It is a type of fly used on the River Tummel in the 19th and early 20th century.
The idea was to get fly down quickly by in effect using the bare hook as an aid to quick surface penetration and sinking. It is probably the sparsest type of fly ever used, even more than the Clyde style. There is not much info on them, except for W. H. Lawrie in "Scottish Trout Flies" and one picture in Skues "Way of a Trout with a Fly" of regional variations of the Blue Dun and (quote)' I have known Scottish burn fishers to fill bumping creels with just such simple patterns busked before setting out'(unquote). But Lawrie and Skues is quite a good recommendation. I am in the process of tying more of the flies for the article in my web-site.
I have tied a Greenwell and maybe a Blae (Blue) Dun and a couple of others.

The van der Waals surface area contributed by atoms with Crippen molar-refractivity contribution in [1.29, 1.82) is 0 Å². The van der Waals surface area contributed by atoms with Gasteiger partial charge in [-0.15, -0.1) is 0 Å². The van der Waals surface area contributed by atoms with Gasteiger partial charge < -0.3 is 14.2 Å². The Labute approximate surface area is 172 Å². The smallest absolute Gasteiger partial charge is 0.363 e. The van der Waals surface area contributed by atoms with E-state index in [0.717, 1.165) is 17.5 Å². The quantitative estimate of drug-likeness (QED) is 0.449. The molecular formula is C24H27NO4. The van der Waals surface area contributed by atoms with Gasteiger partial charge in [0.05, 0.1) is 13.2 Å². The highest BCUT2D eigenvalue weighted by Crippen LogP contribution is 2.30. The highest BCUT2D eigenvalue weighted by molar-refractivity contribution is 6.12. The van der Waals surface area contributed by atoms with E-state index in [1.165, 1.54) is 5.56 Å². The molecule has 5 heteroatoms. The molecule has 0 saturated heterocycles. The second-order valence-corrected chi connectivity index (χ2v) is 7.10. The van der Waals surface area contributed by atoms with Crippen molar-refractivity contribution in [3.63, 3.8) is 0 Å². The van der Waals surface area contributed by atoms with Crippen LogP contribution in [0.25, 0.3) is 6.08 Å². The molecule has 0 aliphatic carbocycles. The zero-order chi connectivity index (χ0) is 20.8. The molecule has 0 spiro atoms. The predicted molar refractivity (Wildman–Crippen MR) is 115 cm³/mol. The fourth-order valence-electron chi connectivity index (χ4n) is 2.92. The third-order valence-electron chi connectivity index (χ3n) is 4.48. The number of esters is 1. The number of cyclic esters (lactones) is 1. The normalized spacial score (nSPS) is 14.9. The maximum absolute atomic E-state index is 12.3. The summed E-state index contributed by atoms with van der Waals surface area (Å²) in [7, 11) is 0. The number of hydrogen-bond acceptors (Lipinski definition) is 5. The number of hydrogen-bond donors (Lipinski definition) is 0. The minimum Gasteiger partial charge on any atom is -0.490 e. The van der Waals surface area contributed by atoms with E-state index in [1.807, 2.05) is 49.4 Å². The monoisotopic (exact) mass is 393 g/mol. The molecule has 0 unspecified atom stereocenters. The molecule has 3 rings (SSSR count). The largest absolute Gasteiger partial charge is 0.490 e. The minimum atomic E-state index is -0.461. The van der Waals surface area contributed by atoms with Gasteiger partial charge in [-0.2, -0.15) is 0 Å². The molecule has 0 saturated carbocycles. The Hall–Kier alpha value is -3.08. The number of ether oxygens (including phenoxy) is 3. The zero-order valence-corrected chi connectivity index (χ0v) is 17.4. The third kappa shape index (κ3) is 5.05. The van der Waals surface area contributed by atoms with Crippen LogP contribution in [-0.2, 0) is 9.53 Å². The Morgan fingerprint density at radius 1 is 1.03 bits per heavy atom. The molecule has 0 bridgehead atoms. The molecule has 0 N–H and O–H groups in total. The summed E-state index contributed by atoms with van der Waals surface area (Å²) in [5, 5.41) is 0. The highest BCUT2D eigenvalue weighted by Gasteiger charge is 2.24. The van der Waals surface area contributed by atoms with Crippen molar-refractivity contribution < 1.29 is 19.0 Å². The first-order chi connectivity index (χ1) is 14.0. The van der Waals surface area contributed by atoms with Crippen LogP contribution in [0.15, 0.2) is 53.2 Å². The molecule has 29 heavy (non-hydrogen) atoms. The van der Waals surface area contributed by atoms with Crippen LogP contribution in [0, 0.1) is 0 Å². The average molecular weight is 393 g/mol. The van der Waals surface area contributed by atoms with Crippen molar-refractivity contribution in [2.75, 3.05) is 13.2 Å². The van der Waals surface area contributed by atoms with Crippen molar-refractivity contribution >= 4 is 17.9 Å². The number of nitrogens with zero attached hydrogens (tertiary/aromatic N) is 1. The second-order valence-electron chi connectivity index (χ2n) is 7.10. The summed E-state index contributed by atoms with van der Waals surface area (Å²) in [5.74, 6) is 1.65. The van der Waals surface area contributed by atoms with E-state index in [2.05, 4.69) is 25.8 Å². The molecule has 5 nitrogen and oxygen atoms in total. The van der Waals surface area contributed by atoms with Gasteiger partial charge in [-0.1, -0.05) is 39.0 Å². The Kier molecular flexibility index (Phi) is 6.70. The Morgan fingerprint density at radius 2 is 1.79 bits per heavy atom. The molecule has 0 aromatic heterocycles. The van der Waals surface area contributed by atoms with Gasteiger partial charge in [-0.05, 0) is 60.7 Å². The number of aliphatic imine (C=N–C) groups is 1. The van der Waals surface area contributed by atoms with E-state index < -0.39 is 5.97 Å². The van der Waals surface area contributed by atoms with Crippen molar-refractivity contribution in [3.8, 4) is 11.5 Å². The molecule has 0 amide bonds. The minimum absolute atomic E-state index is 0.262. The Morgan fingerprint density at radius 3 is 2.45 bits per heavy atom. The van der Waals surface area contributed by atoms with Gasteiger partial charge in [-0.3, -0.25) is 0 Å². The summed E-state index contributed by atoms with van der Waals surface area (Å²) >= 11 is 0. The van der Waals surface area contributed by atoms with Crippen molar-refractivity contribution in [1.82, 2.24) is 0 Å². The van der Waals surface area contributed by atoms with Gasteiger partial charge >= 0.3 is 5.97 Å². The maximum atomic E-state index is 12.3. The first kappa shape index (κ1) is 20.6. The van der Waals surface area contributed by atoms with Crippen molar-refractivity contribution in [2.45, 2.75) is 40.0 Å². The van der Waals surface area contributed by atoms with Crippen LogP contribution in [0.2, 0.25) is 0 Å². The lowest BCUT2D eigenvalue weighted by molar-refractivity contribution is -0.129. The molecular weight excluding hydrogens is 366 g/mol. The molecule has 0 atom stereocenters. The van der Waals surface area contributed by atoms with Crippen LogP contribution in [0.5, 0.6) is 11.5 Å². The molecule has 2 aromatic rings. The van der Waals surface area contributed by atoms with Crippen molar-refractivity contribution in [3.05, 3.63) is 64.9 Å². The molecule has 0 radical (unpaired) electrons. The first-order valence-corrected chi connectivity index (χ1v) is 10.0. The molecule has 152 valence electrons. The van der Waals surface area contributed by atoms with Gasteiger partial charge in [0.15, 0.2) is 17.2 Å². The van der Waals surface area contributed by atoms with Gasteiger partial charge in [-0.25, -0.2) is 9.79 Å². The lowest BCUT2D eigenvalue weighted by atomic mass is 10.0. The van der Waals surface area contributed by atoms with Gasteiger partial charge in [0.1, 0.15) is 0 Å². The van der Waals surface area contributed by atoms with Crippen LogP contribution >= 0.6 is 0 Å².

They did not have the range of hooks we have now-a-days nor the aids to sinking flies we have. I have published most of Lawrie's comments from his book, still very appropriate today. _________________ Donald/Scotland
Joined: 24 Mar 2006 Posts: 105 Location: Inside The Beltway
Posted: Sat May 12, 2007 12:59 am Post subject:
You wont go broke tying those flies. I am a minimalist tyer (sometimes) and have tied several flies like yours. And that Starling Hackle is one of the best Brook Trout flies on small streams that I have ever used. It is also the best Bluegill fly I have ever used.
Nice site. _________________ Bob Abrams
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